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Chabad Schools Chosen For Pilot Program in Childhood Education


Two Chabad preschools have been chosen to participate in a new pilot program aimed at creating models of excellence in Jewish childhood education. After a nationwide search, only eleven other schools were chosen to be part of this program, which is sponsored by a consortium of philanthropies that includes the Steinhardt/Jewish Life Network.

Gan Yeladim of Chabad in Stamford, CT, and the Zimmer Preschool of Chabad Jewish Center at Basking Ridge, NJ, already rank among the upper echelons of early childhood education. Both are accredited by the National Association for the Education of Young Children, a sign of rigorous childcare standards. Both have maxed out their enrollments. Both are headed by educational directors who are sought-after speakers on Jewish teaching techniques. Zimmer Preschool has won raves for its innovative child-centered teaching philosophy. Pilot program evaluators were impressed with Gan Yeladim’s new building where the Rabbi’s office shares a wall with the toddler classroom. “It’s there because he never wants to forget our core purpose,” said Vivi Deren, the educational director. “The evaluators were impressed by our authentic commitment to our mission.”

The two schools were chosen for the Jewish Early Childhood Education Initiative’s pilot program, a multi-year plan of mentoring, coaching, retreats, and grant money, because they “stand for values of searching and seeking the best practices of early childhood education and bringing them to the classrooms–through a Jewish lens,” said Cantor Mark Horowitz, executive director of Jewish Early Childhood Education Initiative (JECEI).

Chabad’s place in the community meshes nicely with one of JECEI’s chief goals to “make parents crave Jewish life past the preschool years,” said Cantor Horowitz. In Stamford, for instance, Deren and her husband, Rabbi Yisroel Deren, have long hosted a series of Jewish youth clubs, adult education and community programs to keep their preschool students and parents involved in Jewish life. When Deren heard about JECEI, she recalled thinking: “Wow! This is what we’ve been doing all along! It’s a formula that we realized only after it was up and running, but it has been our formula for years. JECEI presented the perfect opportunity to take that further.”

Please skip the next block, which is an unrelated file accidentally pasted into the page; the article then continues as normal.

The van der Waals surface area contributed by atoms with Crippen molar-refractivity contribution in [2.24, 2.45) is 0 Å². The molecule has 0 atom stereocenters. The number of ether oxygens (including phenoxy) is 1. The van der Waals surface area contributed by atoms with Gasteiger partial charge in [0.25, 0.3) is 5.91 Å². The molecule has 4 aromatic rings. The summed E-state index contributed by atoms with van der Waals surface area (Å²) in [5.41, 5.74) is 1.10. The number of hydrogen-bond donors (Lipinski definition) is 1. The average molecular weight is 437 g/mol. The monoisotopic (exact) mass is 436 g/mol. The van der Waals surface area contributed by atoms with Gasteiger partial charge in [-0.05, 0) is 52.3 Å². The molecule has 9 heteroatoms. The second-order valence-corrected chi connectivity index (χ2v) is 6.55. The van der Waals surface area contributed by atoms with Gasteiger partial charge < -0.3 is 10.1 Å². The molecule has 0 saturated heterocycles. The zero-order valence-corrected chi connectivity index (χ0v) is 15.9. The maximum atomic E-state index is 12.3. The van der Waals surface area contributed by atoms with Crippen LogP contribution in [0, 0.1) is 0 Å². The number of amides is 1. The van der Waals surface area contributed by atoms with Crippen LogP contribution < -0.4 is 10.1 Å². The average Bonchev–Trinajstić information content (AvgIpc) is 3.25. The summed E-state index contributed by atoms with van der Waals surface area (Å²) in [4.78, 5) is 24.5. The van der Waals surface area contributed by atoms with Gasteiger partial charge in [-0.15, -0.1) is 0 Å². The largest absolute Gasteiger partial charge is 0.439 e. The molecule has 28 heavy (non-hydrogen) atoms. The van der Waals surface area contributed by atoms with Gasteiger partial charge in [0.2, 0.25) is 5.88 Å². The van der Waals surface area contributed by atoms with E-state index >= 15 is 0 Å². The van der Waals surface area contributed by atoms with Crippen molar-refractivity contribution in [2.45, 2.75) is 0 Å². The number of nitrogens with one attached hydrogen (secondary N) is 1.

Through the JECEI process–visits from the program’s coach, advice from experts in early childhood education and retreats –-the two schools have been given the opportunity to reflect on their school and “bring it up a notch,” Deren said. “JECEI is not looking to make cookie cutter schools, even if it is a wonderful cookie. Their input is sharpening the saw and has helped me fine tune my own vision for the school.”

JECEI funders include the Jewish Life Network/Steinhardt Foundation, The S. Daniel Abraham Foundation, The Helen Bader Foundation, The Harold Grinspoon Foundation,, Ben and Esther Rosenbloom Foundation, giving it the wherewithal to make a substantial impact. That’s important because JECEI’s goals are sizable: to increase the number of families who send their children to Jewish day school, to increase synagogue affiliation and to have more Jewish parents choosing Jewish preschools for their children.

Although the program began just a few months ago, Chabad representative Malkie Herson, the educational director of Zimmer Preschool said JECEI has had a profound influence on her approach to her role as a Chabad representative. Taking the time to consider the underlying needs of her community members, staff and students before developing a product, project or program is an outgrowth of the JECEI experience. The questions raised by JECEI, Herson has found, may be answered by examining the tenets of Chabad philosophy. “The whole process has allowed me to open to the treasure in my backyard,” said Herson.

Recently, when school parents requested a Friday night prayer service that catered to young children, Herson met with those parents to uncover the needs that motivated their request. The conclusion, that parents wanted to strengthen their children’s relationship with their rabbi, will lead to a very different program than Herson would have planned before.

In August, Deren and Herson attended a three-day retreat attended by JECEI directors, coaches and preschool heads from the thirteen selected schools. The diverse group was comprised of directors from JCCs and all types of Jewish schools. “We came from very different backgrounds, but we clicked,” said Herson. “We were connecting as equals, as Jews passionate about education.”

The recognition of preschool as a springboard for Jewish continuity is “long overdue,” said Deren. “The Lubavitcher Rebbe certainly made it front and center.”


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